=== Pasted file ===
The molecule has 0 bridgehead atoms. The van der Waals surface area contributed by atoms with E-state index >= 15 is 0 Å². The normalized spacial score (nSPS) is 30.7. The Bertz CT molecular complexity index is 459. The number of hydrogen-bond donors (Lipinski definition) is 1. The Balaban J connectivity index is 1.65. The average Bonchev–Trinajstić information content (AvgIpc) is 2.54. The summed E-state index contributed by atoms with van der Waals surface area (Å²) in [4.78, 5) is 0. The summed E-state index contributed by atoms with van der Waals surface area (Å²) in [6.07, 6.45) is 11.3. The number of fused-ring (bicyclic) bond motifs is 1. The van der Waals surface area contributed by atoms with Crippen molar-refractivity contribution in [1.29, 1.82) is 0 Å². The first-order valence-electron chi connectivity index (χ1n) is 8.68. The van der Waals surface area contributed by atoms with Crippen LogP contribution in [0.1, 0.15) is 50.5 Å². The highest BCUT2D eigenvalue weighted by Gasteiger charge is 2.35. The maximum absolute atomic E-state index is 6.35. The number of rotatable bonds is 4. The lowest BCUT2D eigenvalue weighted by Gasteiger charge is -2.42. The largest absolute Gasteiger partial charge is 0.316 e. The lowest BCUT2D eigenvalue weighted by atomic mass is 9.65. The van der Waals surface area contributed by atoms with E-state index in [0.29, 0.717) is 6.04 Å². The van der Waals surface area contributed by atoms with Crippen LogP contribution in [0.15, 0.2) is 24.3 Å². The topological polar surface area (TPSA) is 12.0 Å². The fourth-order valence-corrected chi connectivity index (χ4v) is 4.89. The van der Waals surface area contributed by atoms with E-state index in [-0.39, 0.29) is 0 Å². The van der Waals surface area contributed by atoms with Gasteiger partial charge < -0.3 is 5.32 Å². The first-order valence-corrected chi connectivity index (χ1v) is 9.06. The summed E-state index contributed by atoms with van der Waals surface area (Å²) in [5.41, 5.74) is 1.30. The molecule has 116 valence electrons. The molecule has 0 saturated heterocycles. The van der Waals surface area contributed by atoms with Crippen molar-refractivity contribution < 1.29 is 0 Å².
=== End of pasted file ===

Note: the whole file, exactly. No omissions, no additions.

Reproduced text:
The molecule has 0 bridgehead atoms. The van der Waals surface area contributed by atoms with E-state index >= 15 is 0 Å². The normalized spacial score (nSPS) is 30.7. The Bertz CT molecular complexity index is 459. The number of hydrogen-bond donors (Lipinski definition) is 1. The Balaban J connectivity index is 1.65. The average Bonchev–Trinajstić information content (AvgIpc) is 2.54. The summed E-state index contributed by atoms with van der Waals surface area (Å²) in [4.78, 5) is 0. The summed E-state index contributed by atoms with van der Waals surface area (Å²) in [6.07, 6.45) is 11.3. The number of fused-ring (bicyclic) bond motifs is 1. The van der Waals surface area contributed by atoms with Crippen molar-refractivity contribution in [1.29, 1.82) is 0 Å². The first-order valence-electron chi connectivity index (χ1n) is 8.68. The van der Waals surface area contributed by atoms with Crippen LogP contribution in [0.1, 0.15) is 50.5 Å². The highest BCUT2D eigenvalue weighted by Gasteiger charge is 2.35. The maximum absolute atomic E-state index is 6.35. The number of rotatable bonds is 4. The lowest BCUT2D eigenvalue weighted by Gasteiger charge is -2.42. The largest absolute Gasteiger partial charge is 0.316 e. The lowest BCUT2D eigenvalue weighted by atomic mass is 9.65. The van der Waals surface area contributed by atoms with E-state index in [0.29, 0.717) is 6.04 Å². The van der Waals surface area contributed by atoms with Crippen LogP contribution in [0.15, 0.2) is 24.3 Å². The topological polar surface area (TPSA) is 12.0 Å². The fourth-order valence-corrected chi connectivity index (χ4v) is 4.89. The van der Waals surface area contributed by atoms with E-state index in [-0.39, 0.29) is 0 Å². The van der Waals surface area contributed by atoms with Gasteiger partial charge < -0.3 is 5.32 Å². The first-order valence-corrected chi connectivity index (χ1v) is 9.06. The summed E-state index contributed by atoms with van der Waals surface area (Å²) in [5.41, 5.74) is 1.30. The molecule has 116 valence electrons. The molecule has 0 saturated heterocycles. The van der Waals surface area contributed by atoms with Crippen molar-refractivity contribution < 1.29 is 0 Å².